Kernel Density Estimation (KDE) and Risk Terrain Modeling were compared by the authors (RTM) methods for constructing hotspot maps and developed area-specific predictive models based on sparse data. For crime hotspot prediction, researchers used a spatial-temporal model based on histogram-based statistical approaches, Linear Discriminant Analysis (LDA), and KNN. In Bangladesh, the Gamma test was used to train an Artificial Neural Network (ANN) to predict crime hotspots. analyzed drug-related crime data in Taiwan and predicted rising hotspots using a data- driven machine-learning method based on broken-window theory, geographical analysis, and visualization approaches.
The authors used a reverse-geocoding technique and a density-based clustering algorithm to develop a machine-learning model for crime prediction utilizing Open Street Map (OSM) and geospatial data in the province of Nova Scotia, Canada. suggested a feature-level data- fusion strategy for forecasting crimes in the City of Chicago based on a Deep Neural Network (DNN) trained by spatial-, temporal-, environmental-, and joint-feature representation layers. Knowledge Discovery in Databases (KDD) approaches were used to examine numerous crime-prediction strategies.
A method for crime prediction that combines statistical modelling, machine learning, database storage, and AI technologies has been proposed and suggested a transfer-learning system for exploiting cross domain urban datasets, Weather data, points of interest, people mobility data, and complaint data that capture temporal-spatial tendencies.
In a fully probabilistic algorithm based on a Bayesian approach was used to model the relationship between crime data and environmental factors such as demographic characteristics and geographic location in the Australian state of New South Wales. WEKA was used to examine the accuracy and effectiveness of linear regression, additive regression, and decision stump algorithms for forecasting crime in Mississippi, according to a study published in. In this survey study on criminal data mining, the authors of presented ANN, decision trees, rule induction, nearest-neighbor technique, and genetic algorithm are all explored. Using a technique based on the Auto-Regressive Integrated Moving Average model, we built a reliable prediction model for forecasting crime trends in urban areas (ARIMA).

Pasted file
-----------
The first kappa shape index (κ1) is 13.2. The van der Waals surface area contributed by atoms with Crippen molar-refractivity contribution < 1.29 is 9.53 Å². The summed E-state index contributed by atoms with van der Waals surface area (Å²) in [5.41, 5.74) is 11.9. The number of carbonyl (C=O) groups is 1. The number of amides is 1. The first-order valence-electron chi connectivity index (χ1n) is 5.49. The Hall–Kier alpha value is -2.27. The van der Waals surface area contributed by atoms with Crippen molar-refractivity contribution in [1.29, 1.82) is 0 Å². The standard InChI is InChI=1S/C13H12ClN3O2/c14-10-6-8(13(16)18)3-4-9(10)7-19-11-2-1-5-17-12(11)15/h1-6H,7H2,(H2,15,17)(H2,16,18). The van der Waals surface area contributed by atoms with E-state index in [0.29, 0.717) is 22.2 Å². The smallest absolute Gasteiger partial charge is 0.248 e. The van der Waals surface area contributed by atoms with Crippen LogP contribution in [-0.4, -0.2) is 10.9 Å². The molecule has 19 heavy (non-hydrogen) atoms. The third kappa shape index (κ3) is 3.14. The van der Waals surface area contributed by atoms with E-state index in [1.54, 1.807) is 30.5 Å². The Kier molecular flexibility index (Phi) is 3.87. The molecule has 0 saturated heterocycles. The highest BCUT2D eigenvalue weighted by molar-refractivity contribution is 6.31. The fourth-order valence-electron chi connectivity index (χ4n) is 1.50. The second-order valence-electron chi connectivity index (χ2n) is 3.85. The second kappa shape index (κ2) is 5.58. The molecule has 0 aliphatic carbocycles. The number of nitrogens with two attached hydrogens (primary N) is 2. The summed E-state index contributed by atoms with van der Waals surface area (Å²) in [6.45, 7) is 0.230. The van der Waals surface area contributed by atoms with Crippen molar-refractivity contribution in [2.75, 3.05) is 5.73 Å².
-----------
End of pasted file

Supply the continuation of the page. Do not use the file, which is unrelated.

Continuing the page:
Authors suggested a probabilistic model of spatial behaviors for known criminals in the Metro Vancouver area in a based on a random-walk-based approach to model offender activity. In order to investigate the impact of urban characteristics in crime prediction in Brazil, researchers used the random forest method. Prospective method, the multi-kernel approach and the Dempster-Shafer theory of evidence were combined to produce a crime prediction solution for Chilean major towns. In the city of San Francisco, three approaches for anticipating crimes were developed, tested, and evaluated Parzan windows, and Neural Networks. The weighted page-rank method was utilized as an effective way to weaken and dismantle criminal networks in, where the Gradient Boosting Machine (GBM) technology was applied in a machine-learning prediction model to discover hidden relationships in criminal networks.
According to the literature, the classification algorithms KNN and boosted decision tree were utilized to examine the VPD crime dataset in this study.
III. ANALYSIS OF DATA
A. Information Source
The open data library of the city of Vancouver provided the source datasets. Two datasets were used in this experiment: crime and neighborhood. The VPD has been collecting crime data since 2003, and it is updated every Sunday morning. It details the sort of crime committed, as well as the date and place of the offence. In the Geographic Information System, the neighborhood dataset comprises the boundaries for the city's 22 local regions (GIS). The crime dataset is used for data analysis, while the neighborhood dataset is used to build maps in this project
The original dataset is required to fill empty cells, remove extraneous columns, and add various relevant features.
Figure 1 depicts the original and preprocessed datasets.
???????C. Analytical Statistics